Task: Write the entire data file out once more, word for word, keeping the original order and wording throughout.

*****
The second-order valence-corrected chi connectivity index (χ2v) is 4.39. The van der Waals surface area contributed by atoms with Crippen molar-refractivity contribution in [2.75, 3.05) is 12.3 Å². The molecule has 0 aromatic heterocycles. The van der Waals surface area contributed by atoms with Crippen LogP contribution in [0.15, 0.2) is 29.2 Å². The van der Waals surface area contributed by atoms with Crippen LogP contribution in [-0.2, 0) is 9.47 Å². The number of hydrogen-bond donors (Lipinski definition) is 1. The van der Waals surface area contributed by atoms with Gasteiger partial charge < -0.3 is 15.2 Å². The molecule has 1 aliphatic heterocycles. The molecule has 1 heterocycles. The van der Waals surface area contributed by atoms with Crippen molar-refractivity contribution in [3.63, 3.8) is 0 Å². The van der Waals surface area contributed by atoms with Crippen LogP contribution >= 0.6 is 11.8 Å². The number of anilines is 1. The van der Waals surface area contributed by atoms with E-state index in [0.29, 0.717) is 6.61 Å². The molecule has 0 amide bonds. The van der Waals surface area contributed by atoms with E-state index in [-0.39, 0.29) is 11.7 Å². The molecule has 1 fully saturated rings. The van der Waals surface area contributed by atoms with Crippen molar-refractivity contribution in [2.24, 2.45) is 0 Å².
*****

The second-order valence-corrected chi connectivity index (χ2v) is 4.39. The van der Waals surface area contributed by atoms with Crippen molar-refractivity contribution in [2.75, 3.05) is 12.3 Å². The molecule has 0 aromatic heterocycles. The van der Waals surface area contributed by atoms with Crippen LogP contribution in [0.15, 0.2) is 29.2 Å². The van der Waals surface area contributed by atoms with Crippen LogP contribution in [-0.2, 0) is 9.47 Å². The number of hydrogen-bond donors (Lipinski definition) is 1. The van der Waals surface area contributed by atoms with Gasteiger partial charge < -0.3 is 15.2 Å². The molecule has 1 aliphatic heterocycles. The molecule has 1 heterocycles. The van der Waals surface area contributed by atoms with Crippen molar-refractivity contribution in [3.63, 3.8) is 0 Å². The van der Waals surface area contributed by atoms with Crippen LogP contribution >= 0.6 is 11.8 Å². The number of anilines is 1. The van der Waals surface area contributed by atoms with E-state index in [0.29, 0.717) is 6.61 Å². The molecule has 0 amide bonds. The van der Waals surface area contributed by atoms with E-state index in [-0.39, 0.29) is 11.7 Å². The molecule has 1 fully saturated rings. The van der Waals surface area contributed by atoms with Crippen molar-refractivity contribution in [2.24, 2.45) is 0 Å².